Suppose you are the general counsel of a law firm. One morning, you open your newspaper and read shocking revelations about a long-standing client of the firm. The client, it turns out, was much less than it appeared. All or much of the client’s business was a fiction, existing only in a false trail of paper or electronic book entries. The clients’ executives cleverly concealed this state of affairs from the world.
Business lawyers at your firm have represented the client for years, including in connection with its securities offerings and significant transactions. You believe those lawyers had no idea that the client was engaged in fraud; they too were fooled by the client’s executives. Nonetheless, you should prepare for your firm to be sued—indeed, you may be in for an onslaught of lawsuits and investigations. This article describes some of the types of claims that commonly arise in this situation, along with several key defenses. The subject is treated at greater length in my book, Professionals, Firms, and Fraud: Defending Professionals Against Client Fraud (ABA 2015).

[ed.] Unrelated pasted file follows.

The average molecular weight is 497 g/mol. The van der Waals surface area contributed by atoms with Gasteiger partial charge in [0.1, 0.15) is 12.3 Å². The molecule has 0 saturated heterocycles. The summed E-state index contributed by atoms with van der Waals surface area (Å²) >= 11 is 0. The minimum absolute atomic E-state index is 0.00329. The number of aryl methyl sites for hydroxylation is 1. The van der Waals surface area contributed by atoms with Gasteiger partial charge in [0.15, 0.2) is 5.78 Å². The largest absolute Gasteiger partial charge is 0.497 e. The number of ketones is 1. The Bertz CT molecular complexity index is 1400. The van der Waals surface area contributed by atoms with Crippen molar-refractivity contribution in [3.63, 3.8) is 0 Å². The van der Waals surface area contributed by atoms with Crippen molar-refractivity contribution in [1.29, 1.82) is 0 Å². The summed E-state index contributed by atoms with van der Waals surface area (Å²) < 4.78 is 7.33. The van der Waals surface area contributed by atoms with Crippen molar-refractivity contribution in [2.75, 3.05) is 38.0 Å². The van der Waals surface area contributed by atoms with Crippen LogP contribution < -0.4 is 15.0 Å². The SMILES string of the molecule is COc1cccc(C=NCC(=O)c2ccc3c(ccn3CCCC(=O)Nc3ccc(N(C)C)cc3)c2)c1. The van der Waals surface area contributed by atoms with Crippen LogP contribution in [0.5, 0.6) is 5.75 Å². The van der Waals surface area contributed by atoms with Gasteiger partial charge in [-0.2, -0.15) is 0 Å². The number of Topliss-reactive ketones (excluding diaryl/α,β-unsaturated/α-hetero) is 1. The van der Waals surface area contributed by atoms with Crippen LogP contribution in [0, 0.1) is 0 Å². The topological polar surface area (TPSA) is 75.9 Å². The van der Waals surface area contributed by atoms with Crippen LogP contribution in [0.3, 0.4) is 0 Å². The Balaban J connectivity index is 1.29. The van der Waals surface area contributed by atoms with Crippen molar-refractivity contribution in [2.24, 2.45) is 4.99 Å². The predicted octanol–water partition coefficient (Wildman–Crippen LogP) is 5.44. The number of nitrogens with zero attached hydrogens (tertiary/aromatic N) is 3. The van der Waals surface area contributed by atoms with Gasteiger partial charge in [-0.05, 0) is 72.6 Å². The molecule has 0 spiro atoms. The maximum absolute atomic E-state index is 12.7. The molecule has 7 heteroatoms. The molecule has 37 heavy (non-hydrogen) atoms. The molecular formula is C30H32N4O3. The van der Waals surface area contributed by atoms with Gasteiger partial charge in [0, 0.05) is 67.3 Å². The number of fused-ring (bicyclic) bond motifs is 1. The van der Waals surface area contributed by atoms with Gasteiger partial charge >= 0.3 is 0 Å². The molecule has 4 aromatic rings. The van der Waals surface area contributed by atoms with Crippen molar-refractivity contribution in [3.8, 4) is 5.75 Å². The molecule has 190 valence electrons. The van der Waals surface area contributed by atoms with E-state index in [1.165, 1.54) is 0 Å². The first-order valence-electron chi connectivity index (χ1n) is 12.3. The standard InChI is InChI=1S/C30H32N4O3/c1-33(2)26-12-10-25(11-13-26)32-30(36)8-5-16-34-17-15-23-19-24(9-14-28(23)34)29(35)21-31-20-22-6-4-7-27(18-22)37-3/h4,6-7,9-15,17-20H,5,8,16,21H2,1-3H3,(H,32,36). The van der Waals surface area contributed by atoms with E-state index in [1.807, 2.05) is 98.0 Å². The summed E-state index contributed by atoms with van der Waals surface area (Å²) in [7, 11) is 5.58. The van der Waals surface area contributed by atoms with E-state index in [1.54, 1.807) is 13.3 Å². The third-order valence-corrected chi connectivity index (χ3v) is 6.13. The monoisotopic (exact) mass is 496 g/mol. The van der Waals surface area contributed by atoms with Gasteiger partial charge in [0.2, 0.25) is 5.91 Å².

Not much imagination is necessary to construct the frightening scenario described above because it happens with some frequency—not just to lawyers but also accountants, bankers, and other professionals surprised to learn that a client they believed was running a legitimate business was actually engaged in massive fraud. Maybe there was no real business at all, as in the case of a pure Ponzi scheme, which takes in cash from investors only to pay it to prior investors as fake “returns.” Or maybe the client had a real business but a far less successful one than its managers represented. In either case, the fraudsters deceived those who invested, lent, or did business with the company in order to obtain cash—whether to line their own pockets, live high on the hog for as long as the scheme lasted, or to prop up their failing company in an effort to save it.
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